Temporary Capital Gains Tax Break Can Help Seniors

Over the next two years, seniors can take advantage of a significant capital gains tax break. From 2008 to 2010, taxpayers in the 10 and 15 percent tax brackets will pay zero percent in capital gains taxes. This means individuals in those tax brackets (the lowest two brackets) will be able to sell real esate, stocks and bonds, and other assets without paying any capital gains taxes. 26 U.S.C. Sec. 1(h);1(d) 1(g) 112.

This temporary tax break can be extremely useful for retirees, semi-retirees, and low-income seniors. Other potential beneficiaries of this zero percent tax include parents, children, and certain U. S. service members. With proper planning these taxpayers can generate income, implement various asset protection and asset management strategies, or satisfy gift and income shifting objectives at no tax cost. 

This capital gains tax cut can significantly benefit the following people:

– Adult children who support low-income parents, or seniors helping out adult children who fall into the 10 or 15 percent tax brackets. Instead of giving cash, you can give stocks and bonds instead, and if the parents or adult children sell the stocks and bonds between 2008 and 2010, they will not pay a capital gains tax on the proceeds.

– Retirees with investments in taxable accounts. Tax-deferred retirement savings plans are not affected by capital gains. But if you are a retiree with stocks or mutual funds in a taxable account, you can sell without incurring a capital gains tax. If you are planning on retiring this year, you may want to sell taxable investments and delay Social Security payments or distributions from a tax-deferred plan.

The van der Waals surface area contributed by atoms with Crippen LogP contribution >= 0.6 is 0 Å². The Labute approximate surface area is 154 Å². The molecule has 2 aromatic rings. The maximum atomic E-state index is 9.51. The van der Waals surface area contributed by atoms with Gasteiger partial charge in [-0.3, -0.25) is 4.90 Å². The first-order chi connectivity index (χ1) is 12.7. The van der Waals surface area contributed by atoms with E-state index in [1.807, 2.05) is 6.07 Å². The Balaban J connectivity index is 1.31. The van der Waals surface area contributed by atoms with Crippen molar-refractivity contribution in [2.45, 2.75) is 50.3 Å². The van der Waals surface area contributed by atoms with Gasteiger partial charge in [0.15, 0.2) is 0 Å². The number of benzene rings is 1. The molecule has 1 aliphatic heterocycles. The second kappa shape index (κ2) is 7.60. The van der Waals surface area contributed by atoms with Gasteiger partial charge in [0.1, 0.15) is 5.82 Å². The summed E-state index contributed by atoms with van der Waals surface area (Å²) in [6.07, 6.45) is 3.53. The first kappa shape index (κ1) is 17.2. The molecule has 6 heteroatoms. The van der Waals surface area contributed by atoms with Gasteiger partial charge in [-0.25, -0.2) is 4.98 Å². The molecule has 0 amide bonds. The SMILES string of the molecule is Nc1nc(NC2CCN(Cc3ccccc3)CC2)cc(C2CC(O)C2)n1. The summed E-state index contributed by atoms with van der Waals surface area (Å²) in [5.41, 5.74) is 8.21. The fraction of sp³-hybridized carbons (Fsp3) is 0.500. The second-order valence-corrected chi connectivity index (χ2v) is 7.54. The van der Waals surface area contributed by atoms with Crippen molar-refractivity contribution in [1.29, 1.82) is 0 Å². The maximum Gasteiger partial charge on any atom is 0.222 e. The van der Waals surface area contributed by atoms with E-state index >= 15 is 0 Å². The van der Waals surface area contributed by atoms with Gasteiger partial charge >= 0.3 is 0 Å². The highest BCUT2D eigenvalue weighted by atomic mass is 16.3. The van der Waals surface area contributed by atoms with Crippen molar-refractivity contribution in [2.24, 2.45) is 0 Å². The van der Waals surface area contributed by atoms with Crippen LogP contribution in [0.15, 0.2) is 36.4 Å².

Be careful. There are some potential downsides to selling off investments, so you need to be sure it is the right step for you. Before you take any action, be sure to consult both an elder law attorney and a tax professional. The proceeds from the sale of the investments will be added to your income, which can have some unintended consequences. For example, it could push you into a higher tax bracket, thereby losing some of the benefit of the zero-percent tax rate. It could also affect eligibility for Medicaid or cause previously non-taxed Social Security benefits to be taxed.

If you would like to discuss estate planning or asset protection planning in light of this new tax break, please give us a call.

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About Evan H Farr, CELA, CAP

Evan H. Farr is a 4-time Best-Selling author in the field of Elder Law and Estate Planning. In addition to being one of approximately 500 Certified Elder Law Attorneys in the Country, Evan is one of approximately 100 members of the Council of Advanced Practitioners of the National Academy of Elder Law Attorneys and is a Charter Member of the Academy of Special Needs Planners.

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